CIBSE and REHVA have issued recommendations to those responsible for managing building services, to reduce airborne exposures by reassessing building operations, including the process of heating, ventilating, and air-conditioning. REHVA- is the Federation of European Heating, Ventilation, and Air Conditioning Associations, CIBSE – is The Chartered Institution of Building Services Engineers.

CIBSE recommends that “any ventilation or air conditioning system that normally runs with a recirculation mode should now be set up to run on full outside air where this is possible.” Air recirculation principle has been widely used over the years because of its energy-saving potential.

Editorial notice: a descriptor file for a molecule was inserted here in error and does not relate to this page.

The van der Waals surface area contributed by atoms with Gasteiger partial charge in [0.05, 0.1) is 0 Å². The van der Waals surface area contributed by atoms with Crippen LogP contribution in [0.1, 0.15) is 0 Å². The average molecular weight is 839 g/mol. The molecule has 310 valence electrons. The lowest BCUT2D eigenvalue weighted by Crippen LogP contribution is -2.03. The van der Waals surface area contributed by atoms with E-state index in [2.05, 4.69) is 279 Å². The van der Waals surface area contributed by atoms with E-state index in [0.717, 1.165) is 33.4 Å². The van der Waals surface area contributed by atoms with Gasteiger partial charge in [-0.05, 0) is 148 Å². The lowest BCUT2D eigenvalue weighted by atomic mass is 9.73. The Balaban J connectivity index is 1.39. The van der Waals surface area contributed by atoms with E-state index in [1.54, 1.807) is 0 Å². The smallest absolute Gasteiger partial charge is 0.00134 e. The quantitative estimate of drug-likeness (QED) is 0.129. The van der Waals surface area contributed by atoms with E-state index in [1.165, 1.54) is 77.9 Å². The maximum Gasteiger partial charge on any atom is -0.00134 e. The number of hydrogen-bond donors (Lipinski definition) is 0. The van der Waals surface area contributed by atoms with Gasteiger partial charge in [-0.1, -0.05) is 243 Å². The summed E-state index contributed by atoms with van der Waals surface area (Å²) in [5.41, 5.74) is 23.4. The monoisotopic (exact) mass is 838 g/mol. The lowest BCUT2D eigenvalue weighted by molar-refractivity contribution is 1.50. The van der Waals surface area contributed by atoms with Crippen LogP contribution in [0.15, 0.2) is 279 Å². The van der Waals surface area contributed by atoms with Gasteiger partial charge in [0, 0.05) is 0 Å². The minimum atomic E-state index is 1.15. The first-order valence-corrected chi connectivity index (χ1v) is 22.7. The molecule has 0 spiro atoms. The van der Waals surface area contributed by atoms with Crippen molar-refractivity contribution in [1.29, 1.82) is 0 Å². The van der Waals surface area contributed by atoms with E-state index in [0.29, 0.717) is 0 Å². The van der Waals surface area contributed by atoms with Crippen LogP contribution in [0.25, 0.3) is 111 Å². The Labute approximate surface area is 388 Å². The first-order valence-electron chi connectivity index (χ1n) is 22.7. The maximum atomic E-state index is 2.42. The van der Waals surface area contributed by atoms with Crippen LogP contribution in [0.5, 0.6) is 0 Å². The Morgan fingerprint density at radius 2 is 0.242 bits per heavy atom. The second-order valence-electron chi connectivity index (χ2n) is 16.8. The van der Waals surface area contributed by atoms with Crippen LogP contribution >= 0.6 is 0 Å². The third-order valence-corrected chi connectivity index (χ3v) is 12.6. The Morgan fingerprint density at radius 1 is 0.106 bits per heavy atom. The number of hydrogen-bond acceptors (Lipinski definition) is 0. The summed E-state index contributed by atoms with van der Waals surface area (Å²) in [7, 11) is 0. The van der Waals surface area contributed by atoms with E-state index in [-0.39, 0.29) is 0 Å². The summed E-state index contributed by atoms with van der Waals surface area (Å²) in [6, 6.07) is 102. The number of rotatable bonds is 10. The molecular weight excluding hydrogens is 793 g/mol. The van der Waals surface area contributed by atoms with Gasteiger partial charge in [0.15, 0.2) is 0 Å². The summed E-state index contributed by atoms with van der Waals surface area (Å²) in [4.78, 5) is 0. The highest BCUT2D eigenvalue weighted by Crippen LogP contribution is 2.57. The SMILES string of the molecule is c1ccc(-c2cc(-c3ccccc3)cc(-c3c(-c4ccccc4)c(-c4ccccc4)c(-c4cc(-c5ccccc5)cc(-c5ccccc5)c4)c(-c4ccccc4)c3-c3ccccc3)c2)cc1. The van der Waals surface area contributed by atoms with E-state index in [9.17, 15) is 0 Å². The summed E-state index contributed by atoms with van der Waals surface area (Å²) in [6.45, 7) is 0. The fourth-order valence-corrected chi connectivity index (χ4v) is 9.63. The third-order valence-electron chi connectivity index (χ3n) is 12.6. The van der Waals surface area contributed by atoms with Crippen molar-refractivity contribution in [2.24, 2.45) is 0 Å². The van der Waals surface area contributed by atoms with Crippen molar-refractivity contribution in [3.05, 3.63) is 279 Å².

CIBSE and REHVA guidance documents emphasise exposure mechanisms based on small droplets and particles that can transmit through the air within buildings.

So, with CIBSE and REHVA guidance on Covid-19 in mind, how can HVAC professionals and facility managers minimise the spread of other airborne diseases such as the flu, in buildings that apply air-recirculation?

Is a fundamental change in building air circulation strategies approaching? or, as noted by Bere: Architects, “Covid-19 should be a wake-up call for the building industry, for governments and for statutory regulators of the construction industry.”